Since most agents have a network of people they work with — lawyer, inspector and the like — they can also be a good source for the finding the other players on your home team.
Possibly the most important person in the transaction, the lawyer is often brought into the transaction way too late to be truly useful. Talk to your lawyer BEFORE submitting an Offer. Since the Offer is a valid and binding contract, if a lawyer receives it after its been negotiated and signed, he’s bound to follow whatever is provided in the agreement. Even if he spots a problem, you’ll likely have to live with it. If, for example, the offer doesn’t provide for production of survey, you’ll be responsible for obtaining the survey. Or there may be issues with respect to mutual drives, easements or rights of way that could affect how you use your property.
Since you’re going to ask your lawyer to check over an offer, and you may be negotiating at odd times, you’ll need to have her onside. Look for a lawyer who is willing to hand out her cell phone number or is willing to respond to your page, regardless of what day of the week it is.
Real estate law, like family law and corporate law, is a specialty. The lawyer you choose should come recommended for real estate transactions, and should be familiar with the type of property you’re buying. If your lawyer has only ever closed city properties and you’re buying a cottage, a referral to a lawyer who knows the ins and outs of rural properties will be the best advice your city lawyer can give you.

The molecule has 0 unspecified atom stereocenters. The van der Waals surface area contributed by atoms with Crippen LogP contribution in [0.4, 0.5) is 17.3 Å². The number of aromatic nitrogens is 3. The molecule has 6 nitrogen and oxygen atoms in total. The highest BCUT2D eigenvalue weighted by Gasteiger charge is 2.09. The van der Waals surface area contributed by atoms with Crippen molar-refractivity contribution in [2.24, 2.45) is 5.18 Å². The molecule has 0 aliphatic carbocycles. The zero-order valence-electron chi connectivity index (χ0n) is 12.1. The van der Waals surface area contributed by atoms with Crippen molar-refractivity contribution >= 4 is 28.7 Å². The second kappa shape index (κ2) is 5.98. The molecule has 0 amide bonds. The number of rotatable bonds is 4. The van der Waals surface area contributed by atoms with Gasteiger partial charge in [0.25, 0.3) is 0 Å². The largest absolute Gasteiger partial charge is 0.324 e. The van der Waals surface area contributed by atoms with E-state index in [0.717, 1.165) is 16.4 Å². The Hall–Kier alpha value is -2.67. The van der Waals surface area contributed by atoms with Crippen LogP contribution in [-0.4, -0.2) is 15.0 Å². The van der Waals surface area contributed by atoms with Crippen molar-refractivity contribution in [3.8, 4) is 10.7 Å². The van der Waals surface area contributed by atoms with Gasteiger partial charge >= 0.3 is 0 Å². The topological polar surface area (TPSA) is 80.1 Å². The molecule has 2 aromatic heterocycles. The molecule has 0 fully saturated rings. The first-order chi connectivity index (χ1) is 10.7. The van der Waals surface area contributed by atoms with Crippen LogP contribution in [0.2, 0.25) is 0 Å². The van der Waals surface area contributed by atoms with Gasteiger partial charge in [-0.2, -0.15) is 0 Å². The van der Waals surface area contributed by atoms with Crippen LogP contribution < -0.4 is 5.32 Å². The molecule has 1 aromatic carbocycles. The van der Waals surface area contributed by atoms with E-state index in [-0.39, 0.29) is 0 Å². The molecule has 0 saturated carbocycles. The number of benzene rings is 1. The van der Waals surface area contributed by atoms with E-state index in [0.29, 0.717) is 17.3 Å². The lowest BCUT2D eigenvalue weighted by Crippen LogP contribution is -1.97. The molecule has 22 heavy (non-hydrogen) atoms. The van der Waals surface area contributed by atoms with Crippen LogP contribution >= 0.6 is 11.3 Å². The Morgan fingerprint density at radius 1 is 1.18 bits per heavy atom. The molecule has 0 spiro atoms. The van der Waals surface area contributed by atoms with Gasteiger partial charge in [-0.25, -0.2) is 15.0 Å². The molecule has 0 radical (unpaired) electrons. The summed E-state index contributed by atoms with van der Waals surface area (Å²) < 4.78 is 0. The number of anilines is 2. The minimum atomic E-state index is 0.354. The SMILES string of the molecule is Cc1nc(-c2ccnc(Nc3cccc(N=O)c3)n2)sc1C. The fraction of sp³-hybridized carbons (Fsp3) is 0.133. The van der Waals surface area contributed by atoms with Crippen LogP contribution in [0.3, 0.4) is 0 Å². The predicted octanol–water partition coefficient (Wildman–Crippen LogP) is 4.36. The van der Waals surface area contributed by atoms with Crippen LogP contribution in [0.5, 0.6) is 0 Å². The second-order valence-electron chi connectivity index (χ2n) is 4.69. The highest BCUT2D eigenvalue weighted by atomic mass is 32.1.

Your existing relationship with a financial institution may stand you in good stead when it comes time to negotiate your mortgage. Start with a pre-approval. That’ll not only let you know what you can reasonably afford, it can make your offer more attractive for sellers. However, just because you’ve been pre-approved doesn’t mean you should eliminate the “conditional on financing” clause from your Offer. Your pre-approval is conditional on your home passing muster with an appraiser, so your offer should be conditional on your financing being approved.